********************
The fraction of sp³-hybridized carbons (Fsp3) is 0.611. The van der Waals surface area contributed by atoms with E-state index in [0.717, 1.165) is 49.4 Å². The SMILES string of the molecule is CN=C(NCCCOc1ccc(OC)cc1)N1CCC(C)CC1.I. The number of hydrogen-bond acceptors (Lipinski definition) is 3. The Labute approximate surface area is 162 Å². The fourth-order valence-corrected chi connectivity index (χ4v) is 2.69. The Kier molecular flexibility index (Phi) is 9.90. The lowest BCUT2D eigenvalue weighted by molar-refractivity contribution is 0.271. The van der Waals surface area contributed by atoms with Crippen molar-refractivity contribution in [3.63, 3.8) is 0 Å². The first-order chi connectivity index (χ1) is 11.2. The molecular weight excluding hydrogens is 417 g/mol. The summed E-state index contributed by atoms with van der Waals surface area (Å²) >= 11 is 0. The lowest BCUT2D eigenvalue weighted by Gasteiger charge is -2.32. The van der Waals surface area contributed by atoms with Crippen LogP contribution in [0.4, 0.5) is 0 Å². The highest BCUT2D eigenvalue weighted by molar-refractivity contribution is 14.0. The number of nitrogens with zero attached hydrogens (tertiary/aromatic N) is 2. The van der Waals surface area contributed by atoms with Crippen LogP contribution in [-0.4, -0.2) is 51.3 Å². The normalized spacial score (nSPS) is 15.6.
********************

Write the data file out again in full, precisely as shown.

The fraction of sp³-hybridized carbons (Fsp3) is 0.611. The van der Waals surface area contributed by atoms with E-state index in [0.717, 1.165) is 49.4 Å². The SMILES string of the molecule is CN=C(NCCCOc1ccc(OC)cc1)N1CCC(C)CC1.I. The number of hydrogen-bond acceptors (Lipinski definition) is 3. The Labute approximate surface area is 162 Å². The fourth-order valence-corrected chi connectivity index (χ4v) is 2.69. The Kier molecular flexibility index (Phi) is 9.90. The lowest BCUT2D eigenvalue weighted by molar-refractivity contribution is 0.271. The van der Waals surface area contributed by atoms with Crippen molar-refractivity contribution in [3.63, 3.8) is 0 Å². The first-order chi connectivity index (χ1) is 11.2. The molecular weight excluding hydrogens is 417 g/mol. The summed E-state index contributed by atoms with van der Waals surface area (Å²) >= 11 is 0. The lowest BCUT2D eigenvalue weighted by Gasteiger charge is -2.32. The van der Waals surface area contributed by atoms with Crippen LogP contribution in [0.4, 0.5) is 0 Å². The highest BCUT2D eigenvalue weighted by molar-refractivity contribution is 14.0. The number of nitrogens with zero attached hydrogens (tertiary/aromatic N) is 2. The van der Waals surface area contributed by atoms with Crippen LogP contribution in [-0.4, -0.2) is 51.3 Å². The normalized spacial score (nSPS) is 15.6.